Suffering from Food Poisoning?

Our Orlando Food Poisoning Attorneys Can Help

The food we eat can be the source of many types of illnesses, either from microorganisms in the food itself or from the method of storage or handling of the food. Whether a restaurant with poor standards or an unsanitary farm caused your illness, our Orlando food poisoning lawyers can investigate your case and find out who is responsible. They may owe you compensation for your pain, suffering, lost wages and other damages.

Types of Food Poisoning

The most common type of food poisoning comes from bacteria, or from a group of viruses called calicivirus:
Picture of Orlando contaminated chicken

One of the major difficulties in determining food poisoning is that the symptoms can be the same as an illness contracted from an airborne virus with the most common symptoms being vomiting and/or diarrhea. To accurately diagnose a bacteria-based food illness, a laboratory culture must be grown from a stool sample. A parasite can be identified under a microscope. A virus, however, cannot be revealed under a microscope and often is only identified by their genetic markers.

What Causes Food Poisoning?

Although consumers can sometimes be infected from food in their own homes, the more widespread cases of food poisoning usually involve restaurants, fast food establishments or cruise lines. State health guidelines have strict regulations on food storage temperatures, facility cleanliness and hand washing standards for all staff members. If a restaurant allows any one of these to fall below the standard, a restaurant guest will more than likely be a victim of a food borne illness.

Picture of ground beef with E. coli

Our Orlando law firm has successfully brought cases against national restaurant chains, fast food restaurants, and hotels for food poisoning, E. Coli and even Hepatitis A.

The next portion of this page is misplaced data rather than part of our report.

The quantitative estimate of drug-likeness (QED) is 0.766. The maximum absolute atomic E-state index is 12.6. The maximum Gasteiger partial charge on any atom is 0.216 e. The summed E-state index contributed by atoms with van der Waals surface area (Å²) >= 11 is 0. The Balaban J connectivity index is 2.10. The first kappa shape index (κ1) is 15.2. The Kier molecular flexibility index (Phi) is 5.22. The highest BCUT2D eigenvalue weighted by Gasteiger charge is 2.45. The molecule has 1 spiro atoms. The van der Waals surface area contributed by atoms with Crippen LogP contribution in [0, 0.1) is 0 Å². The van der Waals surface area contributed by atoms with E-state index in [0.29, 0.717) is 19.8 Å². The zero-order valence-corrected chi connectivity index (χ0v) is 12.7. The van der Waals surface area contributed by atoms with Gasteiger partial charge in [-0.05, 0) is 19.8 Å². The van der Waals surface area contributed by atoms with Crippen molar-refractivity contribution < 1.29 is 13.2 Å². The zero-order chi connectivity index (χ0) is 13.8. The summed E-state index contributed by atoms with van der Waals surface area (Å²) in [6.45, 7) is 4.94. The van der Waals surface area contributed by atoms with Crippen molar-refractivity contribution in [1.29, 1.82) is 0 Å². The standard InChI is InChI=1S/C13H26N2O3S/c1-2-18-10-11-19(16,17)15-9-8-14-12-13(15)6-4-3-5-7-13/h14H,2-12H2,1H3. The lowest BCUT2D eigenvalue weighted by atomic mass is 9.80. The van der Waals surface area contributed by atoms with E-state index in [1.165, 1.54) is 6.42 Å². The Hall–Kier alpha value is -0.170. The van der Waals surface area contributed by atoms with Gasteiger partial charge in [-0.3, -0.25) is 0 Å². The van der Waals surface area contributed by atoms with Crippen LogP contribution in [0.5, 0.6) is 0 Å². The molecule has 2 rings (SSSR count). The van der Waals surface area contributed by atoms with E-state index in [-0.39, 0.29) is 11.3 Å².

Food borne disease-causing bacteria:

Giardia lamblia and cryptosporidia are primarily water borne parasites that can be contracted from undercooked, contaminated food.

Campylobacter is the most common source of diarrhea from bacteria. The symptoms are fever, diarrhea and abdominal cramps. These bacteria live in the intestines of healthy birds, and because of the processing of the meat, most raw chicken has campylobacter. The major source of this infection comes from eating undercooked chicken or allowing contaminated raw chicken or juice to touch other foods.

Salmonella also produces symptoms of fever, diarrhea and abdominal cramps and can come from a wide range of food sources. It lives in the intestines of many species of birds, reptiles or mammals. In consumers with poor health or weakened immune systems, it can become a life threatening infection of the blood.

E. Coli O157:H7 is primarily found in cattle, and the source infection from the bacteria in humans can usually be traced to cow feces. These symptoms include severe, bloody diarrhea and extreme abdominal cramps, but usually no fever.

Calicivirus, also known as the Norwalk virus, is unlike most food borne illnesses in that it is thought to be spread by humans. It is associated more with acute vomiting rather than diarrhea, and it usually passes within two days.

Shigella is bacteria that usually spreads from human to human but can become food borne due to poor hygiene by food handlers or servers. Flies can also spread the disease to prepared food. The symptoms again are diarrhea, fever and stomach cramps that last from five to seven days.

Hepatitis A is a disease of the liver caused by the Hepatitis A virus. Direct contact with human feces can spread the virus. However, food handlers with the virus are frequently identified as the source. There are multiple symptoms including fever, anorexia, nausea, vomiting, diarrhea and myalgia followed by jaundice. The symptoms may last up to 28 days. There is no known cure, and although the symptoms may subside, the disease never leaves the body.

Staphylococcus aureus is a bacterium that grows in some foods. A toxin the bacteria produces causes extreme vomiting. It is most often contracted from infected food workers or contaminated milk or cheese. These toxins are fast acting, and consumers may experience symptoms within 30 minutes.

Clostridium botulinum, commonly referred to as botulism, is now rare in the U.S. It is caused by a nerve toxin produced by the clostridium botulinum bacteria. There are three main types of botulism: food borne, wound infected and infant botulism. Food borne, as the name implies, is caused from eating food contaminated with the botulism toxin, usually in home-canned foods. Symptoms include double or blurred vision, drooping eyelids, slurred speech, difficulty swallowing, dry mouth and muscle weakness, all associated with paralysis caused by the toxin. Early cases can be treated with anti-toxins, but there may still be a long recovery process. Extreme cases can result in respiratory failure.

Source: U.S. Department of Health and Human Service, Center for Disease Control and Prevention